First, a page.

Obnoxio The Clown said...

Vladimir, when you look at the OnStar stuff and how it allows the government to view your movements, it seems like a remarkably dangerous development.

Vladimir said...

But you don't have to buy a car with OnStar, and even if you do, OnStar only works if you pay its subscription fees.

Isn't this the free market? Customer decides if something is worth the cost?

Obnoxio The Clown said...

As far as I know, the US govt can access OnStar vehicle movements even if the service isn't paid for.

I do stand under correction on this, though.

Richard Allan said...

Why do people like Vladimir think that "You can't be locked up for choosing what to do with your private property" is equivalent to "No-one's choices can be criticised, ever"?

Vladimir said...

Seems to me that Ford's choices are being criticised on the grounds of nanny statism, which is ironic given the source.

Considering that Ford is a corporation, not a state. And the choices just allow a property owner more control over his property. And they are offered on the free market, not forced on people. I'd think an Ancap would be keen on this.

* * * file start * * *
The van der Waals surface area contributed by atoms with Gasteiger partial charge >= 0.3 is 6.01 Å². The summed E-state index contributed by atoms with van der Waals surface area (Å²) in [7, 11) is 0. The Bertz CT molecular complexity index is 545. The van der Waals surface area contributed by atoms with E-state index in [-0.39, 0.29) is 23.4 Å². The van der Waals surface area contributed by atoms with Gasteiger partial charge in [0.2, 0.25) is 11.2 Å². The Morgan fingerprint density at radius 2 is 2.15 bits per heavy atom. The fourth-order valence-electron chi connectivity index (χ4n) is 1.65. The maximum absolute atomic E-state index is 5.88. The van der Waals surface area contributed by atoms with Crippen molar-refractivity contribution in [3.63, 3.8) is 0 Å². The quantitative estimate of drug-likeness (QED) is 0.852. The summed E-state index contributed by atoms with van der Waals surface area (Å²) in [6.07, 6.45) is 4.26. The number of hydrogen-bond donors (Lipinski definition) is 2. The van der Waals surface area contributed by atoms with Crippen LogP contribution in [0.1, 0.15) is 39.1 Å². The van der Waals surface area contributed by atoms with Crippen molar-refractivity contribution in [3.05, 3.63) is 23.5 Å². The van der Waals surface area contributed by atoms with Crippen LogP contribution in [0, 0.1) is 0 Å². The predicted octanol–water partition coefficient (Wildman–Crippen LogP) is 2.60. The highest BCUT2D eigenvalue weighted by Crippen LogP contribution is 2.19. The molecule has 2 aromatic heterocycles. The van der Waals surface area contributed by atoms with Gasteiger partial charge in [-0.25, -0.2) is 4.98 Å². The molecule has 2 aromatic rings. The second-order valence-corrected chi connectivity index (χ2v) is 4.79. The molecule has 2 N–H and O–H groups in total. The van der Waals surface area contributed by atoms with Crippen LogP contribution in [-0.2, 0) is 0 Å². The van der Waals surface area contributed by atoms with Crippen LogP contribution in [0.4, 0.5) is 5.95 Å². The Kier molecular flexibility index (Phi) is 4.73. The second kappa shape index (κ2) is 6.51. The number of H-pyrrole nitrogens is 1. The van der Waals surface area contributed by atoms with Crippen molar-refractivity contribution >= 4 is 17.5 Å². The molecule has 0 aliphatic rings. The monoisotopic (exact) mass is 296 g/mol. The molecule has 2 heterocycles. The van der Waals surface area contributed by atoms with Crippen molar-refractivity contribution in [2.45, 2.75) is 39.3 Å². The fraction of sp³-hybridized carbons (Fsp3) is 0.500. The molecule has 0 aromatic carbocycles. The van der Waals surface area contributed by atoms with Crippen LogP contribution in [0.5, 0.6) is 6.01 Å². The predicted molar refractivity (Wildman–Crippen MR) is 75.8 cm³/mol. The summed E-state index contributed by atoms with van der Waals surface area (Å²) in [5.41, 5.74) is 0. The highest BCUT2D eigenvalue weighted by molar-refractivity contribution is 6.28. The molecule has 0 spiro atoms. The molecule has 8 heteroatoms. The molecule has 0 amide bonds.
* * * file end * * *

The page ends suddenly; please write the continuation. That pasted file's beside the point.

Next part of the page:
Are we saying here that Ford should be regulated by some sort of authority to prevent it making bad choices? Even if those choices are popular with customers? Are there some powers that shouldn't be available to property owners for the greater good? Should there be "checks and balances" from an authority able to intervene on behalf of "the people"? Is that it? You see, it doesn't add up.

Obnoxio The Clown said...

"Are we saying here that Ford should be regulated by some sort of authority to prevent it making bad choices?"

No, what I'm saying is that Ford is not focusing (!) on making better cars, but instead presenting itself as an implementer of regulation.

It will not go unnoticed by those who like regulation, I can assure you.

Anonymous said...

Sounds like an expensive system. What's the extra cost of that?

Most folks can't even programme a microwave or a vcr so it'll be fun to read of the scrapes that mongs get into with this. Watch Ford getting sued for extortion, or suchlike.

My other half has a newish Yank car and its obvious from the numerous safety features and unsightly signs that it comes from a land where 5-year olds drive. You want to reduce accident rates? Replace the fucking airbag with a steel spike sticking out the steering wheel. Easy and cheap!

Buy a classic. No nanny overseer. No 'devices'. Privacy. No road tax. Doesn't require a degree in advanced interstellar physics to fix. And you can fit whatever the fuck radio and attachments you want to it. Did I mention cheaper classic car insurance too?